It’s Only A Play is a star-studded comedy revival about the ups and downs of a new play’s opening night on Broadway. Originally, the play ran off-Broadway in 1986, but the highly topical, name-dropping jokes couldn’t have been updated more perfectly. It’s Only a Play tracks a group of show people through an evening of anxiously awaiting reviews for Broadway’s newest flop of a play.
At start, curtains rise on the opening night party for “The Golden Egg,” a new American play written by the hopeful, though somewhat overly so, Peter Austin (Matthew Broderick). The director of the play is British golden boy Frank Finger (Rupert Grint), who can apparently do no wrong by critics. The play is produced by the spacey and spastic first-time producer Julia Budder (Megan Mullaly), and stars the ankle monitor-toting actress Virginia Noyes (Stockard Channing). Of course, the television star, James Wicker (Nathan Lane), for whom the leading role was written is in attendance, as is the aspiring-actor-slash-coat-boy, Gus (Micah Stock). Finally, it wouldn’t be a proper party if the least receptive theatre critic, Ira Drew (F. Murray Abraham), weren’t in attendance.
The plot is fairly straightforward, depicting the hours immediately following the play’s opening in Budder’s gorgeously designed (thanks to Scott Pask) New York bedroom. As the characters await the reviews for the new play, friendships are tested, lessons are learned, and, most importantly, hilarity ensues. The comedic style of the play depends highly on at least a somewhat basic knowledge of theatre personalities and celebrities. The play generates the most laughs at the expense of names like Kelly Ripa, Shia LaBeouf, and Harvey Firestein. These jokes, which in the original production were references to celebrities of the 1980’s, have been perfected to be timely and fitting for new audiences.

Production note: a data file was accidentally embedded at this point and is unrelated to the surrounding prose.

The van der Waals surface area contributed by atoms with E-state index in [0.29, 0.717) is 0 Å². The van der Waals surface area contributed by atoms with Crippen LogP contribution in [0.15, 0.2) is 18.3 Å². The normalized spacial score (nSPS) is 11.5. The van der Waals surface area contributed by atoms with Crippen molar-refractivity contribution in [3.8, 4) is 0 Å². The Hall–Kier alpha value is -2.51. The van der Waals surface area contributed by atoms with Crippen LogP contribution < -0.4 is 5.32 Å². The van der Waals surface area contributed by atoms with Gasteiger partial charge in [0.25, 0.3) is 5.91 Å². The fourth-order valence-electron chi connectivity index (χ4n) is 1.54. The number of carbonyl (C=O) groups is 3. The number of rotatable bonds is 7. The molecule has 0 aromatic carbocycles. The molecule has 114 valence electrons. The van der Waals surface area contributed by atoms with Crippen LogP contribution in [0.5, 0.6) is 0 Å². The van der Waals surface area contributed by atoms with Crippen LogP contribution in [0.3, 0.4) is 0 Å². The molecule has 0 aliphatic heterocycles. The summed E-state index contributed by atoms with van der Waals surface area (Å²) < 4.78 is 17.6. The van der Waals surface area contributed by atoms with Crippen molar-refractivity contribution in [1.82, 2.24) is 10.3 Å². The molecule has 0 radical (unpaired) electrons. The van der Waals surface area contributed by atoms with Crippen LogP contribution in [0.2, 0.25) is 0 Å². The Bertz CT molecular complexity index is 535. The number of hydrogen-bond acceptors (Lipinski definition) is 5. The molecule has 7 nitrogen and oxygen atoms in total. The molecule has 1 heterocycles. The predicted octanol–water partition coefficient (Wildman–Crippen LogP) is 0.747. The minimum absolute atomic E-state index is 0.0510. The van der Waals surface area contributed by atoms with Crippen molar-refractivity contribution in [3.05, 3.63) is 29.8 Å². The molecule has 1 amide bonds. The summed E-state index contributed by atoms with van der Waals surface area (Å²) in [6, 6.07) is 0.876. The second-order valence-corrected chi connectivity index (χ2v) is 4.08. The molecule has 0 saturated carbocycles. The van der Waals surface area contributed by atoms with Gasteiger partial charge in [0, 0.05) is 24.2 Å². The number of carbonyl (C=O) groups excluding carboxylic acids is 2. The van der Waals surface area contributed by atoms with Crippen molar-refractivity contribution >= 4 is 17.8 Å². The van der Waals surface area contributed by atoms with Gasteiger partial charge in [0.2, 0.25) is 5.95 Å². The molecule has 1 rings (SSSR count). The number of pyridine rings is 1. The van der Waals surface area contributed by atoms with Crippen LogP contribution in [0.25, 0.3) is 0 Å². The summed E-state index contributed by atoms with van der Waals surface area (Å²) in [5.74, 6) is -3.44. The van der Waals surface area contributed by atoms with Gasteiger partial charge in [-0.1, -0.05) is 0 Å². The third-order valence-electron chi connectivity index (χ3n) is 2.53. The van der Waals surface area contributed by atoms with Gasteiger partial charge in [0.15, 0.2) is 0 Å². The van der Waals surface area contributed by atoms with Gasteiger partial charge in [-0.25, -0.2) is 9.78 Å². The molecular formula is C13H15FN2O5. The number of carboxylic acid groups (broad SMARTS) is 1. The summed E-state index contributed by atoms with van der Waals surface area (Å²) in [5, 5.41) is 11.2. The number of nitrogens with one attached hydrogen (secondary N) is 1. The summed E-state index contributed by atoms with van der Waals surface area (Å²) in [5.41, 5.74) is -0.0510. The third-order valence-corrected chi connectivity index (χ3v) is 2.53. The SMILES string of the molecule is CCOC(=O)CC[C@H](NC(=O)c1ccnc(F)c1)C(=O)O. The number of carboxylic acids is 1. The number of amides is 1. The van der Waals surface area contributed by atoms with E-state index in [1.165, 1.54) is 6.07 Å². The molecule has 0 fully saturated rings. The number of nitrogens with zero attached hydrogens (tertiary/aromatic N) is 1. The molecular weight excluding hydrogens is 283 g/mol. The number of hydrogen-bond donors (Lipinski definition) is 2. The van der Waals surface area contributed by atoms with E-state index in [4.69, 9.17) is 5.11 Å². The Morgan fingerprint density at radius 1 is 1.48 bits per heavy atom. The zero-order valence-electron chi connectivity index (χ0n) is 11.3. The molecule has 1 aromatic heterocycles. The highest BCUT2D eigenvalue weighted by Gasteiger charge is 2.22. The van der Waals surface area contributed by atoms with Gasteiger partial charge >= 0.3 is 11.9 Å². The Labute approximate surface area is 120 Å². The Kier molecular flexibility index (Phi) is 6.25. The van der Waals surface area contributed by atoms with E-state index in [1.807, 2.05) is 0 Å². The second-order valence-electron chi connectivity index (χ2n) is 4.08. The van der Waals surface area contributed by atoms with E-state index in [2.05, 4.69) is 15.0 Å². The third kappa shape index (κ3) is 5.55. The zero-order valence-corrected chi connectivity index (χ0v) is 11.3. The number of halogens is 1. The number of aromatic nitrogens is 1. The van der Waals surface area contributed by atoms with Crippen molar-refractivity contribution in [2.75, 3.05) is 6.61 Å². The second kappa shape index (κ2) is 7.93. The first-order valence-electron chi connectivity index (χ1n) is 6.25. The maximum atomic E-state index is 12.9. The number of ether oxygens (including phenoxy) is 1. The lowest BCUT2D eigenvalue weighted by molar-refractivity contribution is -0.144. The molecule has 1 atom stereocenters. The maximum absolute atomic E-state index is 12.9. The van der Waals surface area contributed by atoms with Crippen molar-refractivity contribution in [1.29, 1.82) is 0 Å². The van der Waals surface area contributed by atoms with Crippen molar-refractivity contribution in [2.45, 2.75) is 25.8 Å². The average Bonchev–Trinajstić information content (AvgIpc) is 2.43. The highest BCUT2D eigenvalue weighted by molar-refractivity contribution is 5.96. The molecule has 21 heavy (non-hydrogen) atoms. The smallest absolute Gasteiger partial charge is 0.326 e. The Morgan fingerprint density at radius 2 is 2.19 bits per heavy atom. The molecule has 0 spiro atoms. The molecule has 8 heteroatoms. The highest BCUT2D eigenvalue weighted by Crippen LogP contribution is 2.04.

As for the performers themselves, it’s amazing to see so many huge personalities on stage at the same time. Lane, Channing, and Mullaly particularly shine, showing off their comedic chops with perfectly timed and delivered zingers. Abraham delivers what is perhaps the most welcome surprise as the critic, who, despite his reputation as a brutal snob, can be downright zany. Perhaps the only two disappointments in my mind were Stock, who has either chosen to be the most brutally awkward character to appear on stage or simply isn’t comfortable quite yet in his role, and Broderick, whose ostentatiousness is difficult to grow accustomed to in a room full of such sharp and immediately likeable comedic personalities. It is worth noting, though, that Broderick’s performance is wonderful once you become accustomed to it. It is also worth mentioning that at two and a half hours, the runtime may seem somewhat long, especially considering (as the title suggests) it’s only a play.Overall, It’s Only a Play shines as a comedy about an evening with the best people in the world, theatre people. It shows the moments of suspense leading up to the first reviews, and gives the audience a great variety of hilarious personalities to entertain them. Anyone who loves the theatre, and has at least some idea who Harvey Firestein is, will likely find themselves thoroughly satisfied.
Review By: Jacob R. Hines
Photos By: Joan Marcus